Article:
Local authority best to allocate poor relief funds, says PNP councillorFriday, May 14, 2021
KINGSTON, Jamaica — Councillor Uphel Purcell is calling on the Minister of Labour and Social Security Karl Samuda to revisit the decision to allocate more than $100 million to Members of Parliament (MPs) to assist the poorest in their constituencies.
Samuda made the disclosure during his contribution to the 2021/22 Sectoral Debate presentation in the House of Representatives on April 27.
Purcell, who is the People's National Party's elected representative for the York Town Division, says he believes the poor relief department, which operates out of the municipal corporations have trained individuals to identify and reach out to the neediest and most destitute among the population.
“When the minister made the announcement, I was shocked because I'm sure he doesn't know all the poor persons in his constituency. We have to rely on the technical persons from the poor relief department who were trained to do the work out there. If you are going to allocate funds to touch the poorest of the poor the best place is to go through is the local authority, so why not allocate the money or some of it to the local authority instead of it going to the MPs for them to sign off,” he said, arguing that the MPs should not be given full autonomy over this programme.
“I wonder if the minister recognises that we are also representatives of the poor and we also have a poor relief army working out of the municipal corporation who are working on a day-to-day basis with the poorest in the parish?” he questioned.
Purcell, who was addressing the monthly sitting of the Clarendon Municipal Corporation on Thursday, stressed that the poor relief departments already have a structure in place that works at the local level.
“We are already paying for the school children (to attend school) we have been paying for their nightly dinner and for persons to go to the health centres and hospital to get care and sometimes they don't even have fare we have to find it. So, we are asking the minister to look back and take into consideration the importance of the poor relief department and the local authority and the councillors who know and are with the citizens day and night. I am calling upon him to withdraw (the decision to) sending the money to the MPs alone.”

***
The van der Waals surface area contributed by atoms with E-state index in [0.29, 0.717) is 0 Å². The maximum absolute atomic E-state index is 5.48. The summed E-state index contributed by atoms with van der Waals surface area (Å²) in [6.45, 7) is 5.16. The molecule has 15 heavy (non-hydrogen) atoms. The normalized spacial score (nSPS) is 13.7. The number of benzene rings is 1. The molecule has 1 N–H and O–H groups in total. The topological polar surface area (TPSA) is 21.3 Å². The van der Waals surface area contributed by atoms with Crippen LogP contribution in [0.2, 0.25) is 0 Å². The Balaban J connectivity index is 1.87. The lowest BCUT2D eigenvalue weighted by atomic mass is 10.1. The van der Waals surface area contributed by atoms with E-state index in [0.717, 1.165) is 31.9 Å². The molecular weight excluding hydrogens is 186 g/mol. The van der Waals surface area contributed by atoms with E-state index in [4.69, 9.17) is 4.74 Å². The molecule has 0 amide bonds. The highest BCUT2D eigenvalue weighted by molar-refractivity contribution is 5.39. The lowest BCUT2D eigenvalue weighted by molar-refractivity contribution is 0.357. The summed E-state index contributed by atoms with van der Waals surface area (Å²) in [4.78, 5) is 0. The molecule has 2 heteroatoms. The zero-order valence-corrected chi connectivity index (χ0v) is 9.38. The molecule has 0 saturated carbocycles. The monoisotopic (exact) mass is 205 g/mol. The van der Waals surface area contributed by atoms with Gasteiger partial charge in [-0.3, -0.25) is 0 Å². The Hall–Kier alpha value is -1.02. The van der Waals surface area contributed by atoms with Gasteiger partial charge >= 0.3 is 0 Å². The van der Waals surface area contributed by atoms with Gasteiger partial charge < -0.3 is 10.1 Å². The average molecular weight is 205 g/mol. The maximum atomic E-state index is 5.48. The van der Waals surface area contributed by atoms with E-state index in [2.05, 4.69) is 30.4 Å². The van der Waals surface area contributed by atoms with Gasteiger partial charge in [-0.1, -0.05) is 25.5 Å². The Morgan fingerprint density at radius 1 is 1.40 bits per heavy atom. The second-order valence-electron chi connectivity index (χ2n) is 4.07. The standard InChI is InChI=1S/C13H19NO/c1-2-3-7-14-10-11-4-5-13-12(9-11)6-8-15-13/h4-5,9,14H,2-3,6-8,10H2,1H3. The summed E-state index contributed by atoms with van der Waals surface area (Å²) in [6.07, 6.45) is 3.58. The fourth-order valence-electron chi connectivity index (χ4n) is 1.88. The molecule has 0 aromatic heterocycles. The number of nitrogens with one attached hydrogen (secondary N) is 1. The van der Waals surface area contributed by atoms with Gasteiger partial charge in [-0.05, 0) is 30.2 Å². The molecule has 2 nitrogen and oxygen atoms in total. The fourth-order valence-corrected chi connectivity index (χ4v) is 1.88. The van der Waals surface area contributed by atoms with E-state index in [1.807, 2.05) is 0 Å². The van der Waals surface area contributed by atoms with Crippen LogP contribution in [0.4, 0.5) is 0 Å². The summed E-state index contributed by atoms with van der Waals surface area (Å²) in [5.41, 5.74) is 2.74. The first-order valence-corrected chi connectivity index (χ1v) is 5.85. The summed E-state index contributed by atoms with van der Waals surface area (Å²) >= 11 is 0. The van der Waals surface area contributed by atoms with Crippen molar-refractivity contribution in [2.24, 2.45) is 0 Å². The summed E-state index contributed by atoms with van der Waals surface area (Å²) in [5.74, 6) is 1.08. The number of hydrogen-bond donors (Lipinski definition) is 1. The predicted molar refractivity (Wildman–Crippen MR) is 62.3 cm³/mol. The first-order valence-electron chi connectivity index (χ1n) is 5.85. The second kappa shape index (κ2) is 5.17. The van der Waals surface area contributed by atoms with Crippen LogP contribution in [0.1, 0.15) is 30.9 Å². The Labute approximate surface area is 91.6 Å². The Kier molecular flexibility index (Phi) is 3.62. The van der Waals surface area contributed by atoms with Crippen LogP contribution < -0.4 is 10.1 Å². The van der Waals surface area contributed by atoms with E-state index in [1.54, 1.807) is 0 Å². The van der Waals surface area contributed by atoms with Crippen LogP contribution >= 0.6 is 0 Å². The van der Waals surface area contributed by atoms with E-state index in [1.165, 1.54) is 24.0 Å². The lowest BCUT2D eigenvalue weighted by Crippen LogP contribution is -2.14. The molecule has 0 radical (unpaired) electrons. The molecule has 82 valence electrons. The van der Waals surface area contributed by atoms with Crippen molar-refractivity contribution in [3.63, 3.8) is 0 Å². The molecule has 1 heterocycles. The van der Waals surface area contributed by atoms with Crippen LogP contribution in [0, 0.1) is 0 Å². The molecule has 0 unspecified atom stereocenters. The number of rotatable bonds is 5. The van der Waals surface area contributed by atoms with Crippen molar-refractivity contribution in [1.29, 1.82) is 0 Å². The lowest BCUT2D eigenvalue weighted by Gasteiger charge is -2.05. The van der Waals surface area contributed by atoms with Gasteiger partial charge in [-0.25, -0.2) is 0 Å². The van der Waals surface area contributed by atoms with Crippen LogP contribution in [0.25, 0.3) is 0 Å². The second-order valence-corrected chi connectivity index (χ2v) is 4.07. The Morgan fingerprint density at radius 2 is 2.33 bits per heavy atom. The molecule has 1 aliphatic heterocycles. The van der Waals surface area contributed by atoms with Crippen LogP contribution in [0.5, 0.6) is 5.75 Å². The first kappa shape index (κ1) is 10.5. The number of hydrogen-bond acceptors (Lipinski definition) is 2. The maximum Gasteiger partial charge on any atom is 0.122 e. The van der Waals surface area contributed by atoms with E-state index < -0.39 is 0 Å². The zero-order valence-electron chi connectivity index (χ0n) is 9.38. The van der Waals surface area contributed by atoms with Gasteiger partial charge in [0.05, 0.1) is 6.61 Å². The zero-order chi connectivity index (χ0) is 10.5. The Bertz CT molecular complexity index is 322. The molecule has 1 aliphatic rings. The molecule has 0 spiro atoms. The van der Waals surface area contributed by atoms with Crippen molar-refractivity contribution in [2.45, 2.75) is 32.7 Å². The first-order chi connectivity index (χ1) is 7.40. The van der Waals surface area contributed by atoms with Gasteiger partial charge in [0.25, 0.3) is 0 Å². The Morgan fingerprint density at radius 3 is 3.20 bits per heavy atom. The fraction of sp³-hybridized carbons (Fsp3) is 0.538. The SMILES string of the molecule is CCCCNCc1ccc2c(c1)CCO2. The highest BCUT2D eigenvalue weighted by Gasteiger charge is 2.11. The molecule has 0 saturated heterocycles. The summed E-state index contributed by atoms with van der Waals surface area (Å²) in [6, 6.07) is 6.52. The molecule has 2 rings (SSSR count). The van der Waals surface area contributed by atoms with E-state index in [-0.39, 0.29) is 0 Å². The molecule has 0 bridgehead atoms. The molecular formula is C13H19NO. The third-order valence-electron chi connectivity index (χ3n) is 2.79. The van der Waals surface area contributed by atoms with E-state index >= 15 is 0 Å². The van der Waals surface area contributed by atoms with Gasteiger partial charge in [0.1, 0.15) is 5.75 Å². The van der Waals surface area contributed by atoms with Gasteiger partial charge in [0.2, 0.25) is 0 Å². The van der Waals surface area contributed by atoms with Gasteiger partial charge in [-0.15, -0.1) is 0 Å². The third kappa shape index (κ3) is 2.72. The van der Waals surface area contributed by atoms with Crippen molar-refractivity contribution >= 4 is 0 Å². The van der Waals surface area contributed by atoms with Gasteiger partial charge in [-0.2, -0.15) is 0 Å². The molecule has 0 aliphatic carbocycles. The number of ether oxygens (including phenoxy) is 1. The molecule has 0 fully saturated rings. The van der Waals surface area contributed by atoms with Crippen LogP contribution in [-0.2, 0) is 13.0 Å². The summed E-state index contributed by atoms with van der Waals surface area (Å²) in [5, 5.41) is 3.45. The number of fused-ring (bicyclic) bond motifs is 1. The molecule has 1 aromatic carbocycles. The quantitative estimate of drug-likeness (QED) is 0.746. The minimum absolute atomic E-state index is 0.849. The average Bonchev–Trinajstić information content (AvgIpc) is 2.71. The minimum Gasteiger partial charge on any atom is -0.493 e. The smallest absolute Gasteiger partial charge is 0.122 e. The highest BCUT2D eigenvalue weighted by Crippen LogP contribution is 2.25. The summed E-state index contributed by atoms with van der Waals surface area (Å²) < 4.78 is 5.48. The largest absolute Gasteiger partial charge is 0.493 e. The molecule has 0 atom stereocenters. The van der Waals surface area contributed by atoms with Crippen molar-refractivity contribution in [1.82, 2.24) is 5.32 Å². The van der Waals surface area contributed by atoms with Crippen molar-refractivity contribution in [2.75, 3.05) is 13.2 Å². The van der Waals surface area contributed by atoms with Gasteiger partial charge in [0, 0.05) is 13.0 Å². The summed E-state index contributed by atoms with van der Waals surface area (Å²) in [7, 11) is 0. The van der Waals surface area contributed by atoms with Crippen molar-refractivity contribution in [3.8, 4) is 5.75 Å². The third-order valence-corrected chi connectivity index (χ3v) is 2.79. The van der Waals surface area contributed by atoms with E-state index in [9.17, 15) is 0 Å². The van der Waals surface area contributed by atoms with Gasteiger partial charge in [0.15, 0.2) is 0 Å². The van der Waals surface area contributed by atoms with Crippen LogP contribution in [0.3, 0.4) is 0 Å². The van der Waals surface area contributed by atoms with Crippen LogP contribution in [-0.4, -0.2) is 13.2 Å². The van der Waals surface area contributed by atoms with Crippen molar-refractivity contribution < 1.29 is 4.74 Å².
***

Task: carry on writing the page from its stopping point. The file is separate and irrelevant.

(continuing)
The councillor also questioned what will happen if an MP is at odds with their councillor or if they are unable to find some of their poorest constituents.
“We are duty bound to find every poor person and to assist them. We are also representatives of the people. We have a duty and a responsibility (to these people).”
Councillor for the Toll Gate Division, the Jamaica Labour Party's Radcliffe McDonald, said the councillors are being undermined.
“The truth is they don't rate councillors. We are the councillors who are on the ground doing the work and they are getting the fame. We have to stand up and put the politics aside when we come here and fight for the people” he lamented.
May Pen Mayor Winston Maragh, who is also the President of the Association of Local Government Authorities of Jamaica, reassured his colleagues that he has taken note of the minister's pronouncements and says he will be sending a letter to the Minister of Labour to outline their concerns immediately.
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